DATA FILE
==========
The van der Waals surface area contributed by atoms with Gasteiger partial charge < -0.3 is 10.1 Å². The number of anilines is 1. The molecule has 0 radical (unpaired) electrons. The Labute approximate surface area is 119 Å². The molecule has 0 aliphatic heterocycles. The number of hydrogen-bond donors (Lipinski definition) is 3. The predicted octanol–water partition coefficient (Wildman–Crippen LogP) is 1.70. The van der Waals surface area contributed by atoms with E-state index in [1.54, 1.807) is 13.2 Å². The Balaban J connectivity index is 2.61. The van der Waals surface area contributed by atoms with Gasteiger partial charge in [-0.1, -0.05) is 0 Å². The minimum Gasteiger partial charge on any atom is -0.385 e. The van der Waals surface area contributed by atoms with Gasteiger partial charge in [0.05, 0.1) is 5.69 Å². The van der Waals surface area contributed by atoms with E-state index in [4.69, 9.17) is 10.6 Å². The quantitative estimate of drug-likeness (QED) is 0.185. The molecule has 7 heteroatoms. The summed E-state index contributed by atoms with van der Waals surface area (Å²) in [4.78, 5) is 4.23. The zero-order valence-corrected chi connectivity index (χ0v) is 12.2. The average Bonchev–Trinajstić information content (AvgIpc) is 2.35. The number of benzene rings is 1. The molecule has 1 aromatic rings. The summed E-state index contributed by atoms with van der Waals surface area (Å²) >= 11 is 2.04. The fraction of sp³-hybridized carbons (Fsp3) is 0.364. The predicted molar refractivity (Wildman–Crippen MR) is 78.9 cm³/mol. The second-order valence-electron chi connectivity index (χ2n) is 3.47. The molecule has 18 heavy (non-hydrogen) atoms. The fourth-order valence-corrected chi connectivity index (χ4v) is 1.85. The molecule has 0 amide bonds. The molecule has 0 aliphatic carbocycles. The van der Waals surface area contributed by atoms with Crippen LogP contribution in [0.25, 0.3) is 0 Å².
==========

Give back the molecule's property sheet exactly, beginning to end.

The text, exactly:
The van der Waals surface area contributed by atoms with Gasteiger partial charge < -0.3 is 10.1 Å². The number of anilines is 1. The molecule has 0 radical (unpaired) electrons. The Labute approximate surface area is 119 Å². The molecule has 0 aliphatic heterocycles. The number of hydrogen-bond donors (Lipinski definition) is 3. The predicted octanol–water partition coefficient (Wildman–Crippen LogP) is 1.70. The van der Waals surface area contributed by atoms with E-state index in [1.54, 1.807) is 13.2 Å². The Balaban J connectivity index is 2.61. The van der Waals surface area contributed by atoms with Gasteiger partial charge in [-0.1, -0.05) is 0 Å². The minimum Gasteiger partial charge on any atom is -0.385 e. The van der Waals surface area contributed by atoms with Gasteiger partial charge in [0.05, 0.1) is 5.69 Å². The van der Waals surface area contributed by atoms with E-state index in [4.69, 9.17) is 10.6 Å². The quantitative estimate of drug-likeness (QED) is 0.185. The molecule has 7 heteroatoms. The summed E-state index contributed by atoms with van der Waals surface area (Å²) in [4.78, 5) is 4.23. The zero-order valence-corrected chi connectivity index (χ0v) is 12.2. The average Bonchev–Trinajstić information content (AvgIpc) is 2.35. The number of benzene rings is 1. The molecule has 1 aromatic rings. The summed E-state index contributed by atoms with van der Waals surface area (Å²) >= 11 is 2.04. The fraction of sp³-hybridized carbons (Fsp3) is 0.364. The predicted molar refractivity (Wildman–Crippen MR) is 78.9 cm³/mol. The second-order valence-electron chi connectivity index (χ2n) is 3.47. The molecule has 18 heavy (non-hydrogen) atoms. The fourth-order valence-corrected chi connectivity index (χ4v) is 1.85. The molecule has 0 amide bonds. The molecule has 0 aliphatic carbocycles. The van der Waals surface area contributed by atoms with Crippen LogP contribution in [0.25, 0.3) is 0 Å².